Even on a surface level, it is clear to see that the electoral map President Trump needs to meet the 270 threshold in 2020 looks strong and flexible. When we peek behind the curtain of Republican strategy during the midterms, we see Trump’s prospects of re-election look even better. The GOP was banking on President Trump’s presence on the campaign trail to boost their candidates, and it appears to have paid off. In Senate races, 57 percent of President Trump’s endorsed candidates won, including Mike Braun in Indiana. Braun is significant because he was widely considered a close underdog during the campaign cycle, until President Trump spent the night before election day campaigning on his behalf in Fort Wayne, Indiana. In terms of long term investment, Ron DeSantis, the newly elected Trump-like Governor of Florida, currently enjoys the highest approval rating of any Florida Governor in the past 10 years. This is a good sign for Trump’s 2020 aspirations in the state.

This is all clearly reflective of the voters that remain committed to President Trump’s mandate to lead the country. When we look at the mid-term success of the GOP juxtaposed with both progressive shortcomings and the outlook of the Democrat 2020 field, we see that President Trump has a firm platform to use for re-election.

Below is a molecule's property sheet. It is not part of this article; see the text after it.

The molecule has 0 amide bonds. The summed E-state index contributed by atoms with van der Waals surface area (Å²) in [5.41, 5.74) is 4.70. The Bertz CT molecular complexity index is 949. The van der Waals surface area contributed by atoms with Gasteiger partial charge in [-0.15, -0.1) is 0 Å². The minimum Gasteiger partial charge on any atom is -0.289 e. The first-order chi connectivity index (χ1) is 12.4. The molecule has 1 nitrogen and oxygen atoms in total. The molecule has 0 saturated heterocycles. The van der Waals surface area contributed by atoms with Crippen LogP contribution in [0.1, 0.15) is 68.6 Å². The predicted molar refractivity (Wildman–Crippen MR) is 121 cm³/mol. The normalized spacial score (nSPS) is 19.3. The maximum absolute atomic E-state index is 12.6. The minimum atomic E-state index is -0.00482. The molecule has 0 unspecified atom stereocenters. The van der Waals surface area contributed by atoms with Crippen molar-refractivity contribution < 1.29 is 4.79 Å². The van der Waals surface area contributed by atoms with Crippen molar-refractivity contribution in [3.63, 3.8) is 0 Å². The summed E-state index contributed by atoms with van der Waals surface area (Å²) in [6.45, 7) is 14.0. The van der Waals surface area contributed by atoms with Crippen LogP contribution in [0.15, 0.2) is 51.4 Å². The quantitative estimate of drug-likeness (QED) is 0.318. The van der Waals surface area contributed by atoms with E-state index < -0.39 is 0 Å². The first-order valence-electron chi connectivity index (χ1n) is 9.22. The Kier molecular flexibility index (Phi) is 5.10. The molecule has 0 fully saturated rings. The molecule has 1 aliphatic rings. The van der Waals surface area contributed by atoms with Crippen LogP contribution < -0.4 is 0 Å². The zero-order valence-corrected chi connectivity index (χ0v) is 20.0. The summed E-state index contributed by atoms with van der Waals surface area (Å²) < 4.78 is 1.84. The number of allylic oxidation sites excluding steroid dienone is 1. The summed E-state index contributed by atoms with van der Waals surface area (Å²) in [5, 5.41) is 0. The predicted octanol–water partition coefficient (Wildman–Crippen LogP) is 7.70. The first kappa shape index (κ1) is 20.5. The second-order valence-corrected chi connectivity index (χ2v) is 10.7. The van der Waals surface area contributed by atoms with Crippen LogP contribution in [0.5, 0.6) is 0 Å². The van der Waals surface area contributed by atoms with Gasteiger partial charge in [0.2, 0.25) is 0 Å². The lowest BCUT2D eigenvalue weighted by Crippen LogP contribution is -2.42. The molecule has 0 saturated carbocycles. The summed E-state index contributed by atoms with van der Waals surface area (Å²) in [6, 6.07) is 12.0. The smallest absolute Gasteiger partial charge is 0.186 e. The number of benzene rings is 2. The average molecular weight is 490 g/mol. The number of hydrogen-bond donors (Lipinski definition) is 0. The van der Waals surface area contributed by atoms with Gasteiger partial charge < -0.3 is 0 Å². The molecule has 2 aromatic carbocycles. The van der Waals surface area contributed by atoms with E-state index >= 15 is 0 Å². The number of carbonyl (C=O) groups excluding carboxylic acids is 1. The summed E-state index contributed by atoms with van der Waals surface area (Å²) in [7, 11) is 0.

Stop the Hand Wringing


Ahead of 2020, Democrats have a lot to reckon with. The first is that a crowded field is not a disadvantage. The second is that progressives are going to deliver the election, not cost it.

To be clear, there are absolutely valid concerns about whether or not the party will unite around the nominee, but pundits seem to be obsessed with this narrative that the left is too divided to rally around one candidate. I believe that come next June, they will be rather underwhelmed.

The truth is, a crowded field leads to a less divisive primary than the binary option Democrats had in 2016. In 2016, you were either in Hillary’s camp or Bernie’s. It was one or the other, and there was little-to-no grey area between the two. This led to an us vs. them feeling within the left, one side too moderate, the other too radical, and no room for either side in the other.